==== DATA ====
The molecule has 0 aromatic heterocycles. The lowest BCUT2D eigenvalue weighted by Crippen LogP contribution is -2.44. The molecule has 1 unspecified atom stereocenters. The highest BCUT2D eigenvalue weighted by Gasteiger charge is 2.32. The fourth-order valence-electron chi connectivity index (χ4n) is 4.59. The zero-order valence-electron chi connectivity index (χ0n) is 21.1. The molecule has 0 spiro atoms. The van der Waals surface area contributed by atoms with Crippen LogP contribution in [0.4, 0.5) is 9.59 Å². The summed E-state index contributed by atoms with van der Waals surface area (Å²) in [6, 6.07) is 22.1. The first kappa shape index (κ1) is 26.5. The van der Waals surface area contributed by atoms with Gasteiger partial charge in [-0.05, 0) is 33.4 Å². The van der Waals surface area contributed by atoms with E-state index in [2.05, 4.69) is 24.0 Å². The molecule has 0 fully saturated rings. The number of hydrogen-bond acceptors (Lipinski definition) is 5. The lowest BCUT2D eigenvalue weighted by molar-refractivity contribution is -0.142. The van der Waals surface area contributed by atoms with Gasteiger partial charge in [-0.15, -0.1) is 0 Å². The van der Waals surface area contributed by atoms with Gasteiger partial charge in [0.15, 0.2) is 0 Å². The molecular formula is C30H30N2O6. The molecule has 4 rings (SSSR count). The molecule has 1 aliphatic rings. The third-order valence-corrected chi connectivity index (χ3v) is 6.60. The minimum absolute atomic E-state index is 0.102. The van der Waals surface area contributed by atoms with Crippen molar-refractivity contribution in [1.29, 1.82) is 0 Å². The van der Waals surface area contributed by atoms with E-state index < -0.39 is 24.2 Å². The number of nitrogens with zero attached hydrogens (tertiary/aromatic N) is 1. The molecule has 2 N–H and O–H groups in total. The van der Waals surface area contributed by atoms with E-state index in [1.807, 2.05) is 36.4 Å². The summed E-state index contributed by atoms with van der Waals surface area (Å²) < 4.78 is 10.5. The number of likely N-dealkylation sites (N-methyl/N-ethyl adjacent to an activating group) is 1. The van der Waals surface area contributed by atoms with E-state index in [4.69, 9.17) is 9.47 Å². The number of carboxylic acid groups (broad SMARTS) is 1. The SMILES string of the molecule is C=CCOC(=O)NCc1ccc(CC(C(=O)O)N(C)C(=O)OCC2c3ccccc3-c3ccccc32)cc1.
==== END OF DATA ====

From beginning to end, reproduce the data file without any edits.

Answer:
The molecule has 0 aromatic heterocycles. The lowest BCUT2D eigenvalue weighted by Crippen LogP contribution is -2.44. The molecule has 1 unspecified atom stereocenters. The highest BCUT2D eigenvalue weighted by Gasteiger charge is 2.32. The fourth-order valence-electron chi connectivity index (χ4n) is 4.59. The zero-order valence-electron chi connectivity index (χ0n) is 21.1. The molecule has 0 spiro atoms. The van der Waals surface area contributed by atoms with Crippen LogP contribution in [0.4, 0.5) is 9.59 Å². The summed E-state index contributed by atoms with van der Waals surface area (Å²) in [6, 6.07) is 22.1. The first kappa shape index (κ1) is 26.5. The van der Waals surface area contributed by atoms with Gasteiger partial charge in [-0.05, 0) is 33.4 Å². The van der Waals surface area contributed by atoms with E-state index in [2.05, 4.69) is 24.0 Å². The molecule has 0 fully saturated rings. The number of hydrogen-bond acceptors (Lipinski definition) is 5. The lowest BCUT2D eigenvalue weighted by molar-refractivity contribution is -0.142. The van der Waals surface area contributed by atoms with Gasteiger partial charge in [-0.15, -0.1) is 0 Å². The van der Waals surface area contributed by atoms with Gasteiger partial charge in [0.15, 0.2) is 0 Å². The molecular formula is C30H30N2O6. The molecule has 4 rings (SSSR count). The molecule has 1 aliphatic rings. The third-order valence-corrected chi connectivity index (χ3v) is 6.60. The minimum absolute atomic E-state index is 0.102. The van der Waals surface area contributed by atoms with Crippen molar-refractivity contribution in [1.29, 1.82) is 0 Å². The van der Waals surface area contributed by atoms with E-state index < -0.39 is 24.2 Å². The number of nitrogens with zero attached hydrogens (tertiary/aromatic N) is 1. The molecule has 2 N–H and O–H groups in total. The van der Waals surface area contributed by atoms with E-state index in [1.807, 2.05) is 36.4 Å². The summed E-state index contributed by atoms with van der Waals surface area (Å²) < 4.78 is 10.5. The number of likely N-dealkylation sites (N-methyl/N-ethyl adjacent to an activating group) is 1. The van der Waals surface area contributed by atoms with E-state index in [4.69, 9.17) is 9.47 Å². The number of carboxylic acid groups (broad SMARTS) is 1. The SMILES string of the molecule is C=CCOC(=O)NCc1ccc(CC(C(=O)O)N(C)C(=O)OCC2c3ccccc3-c3ccccc32)cc1.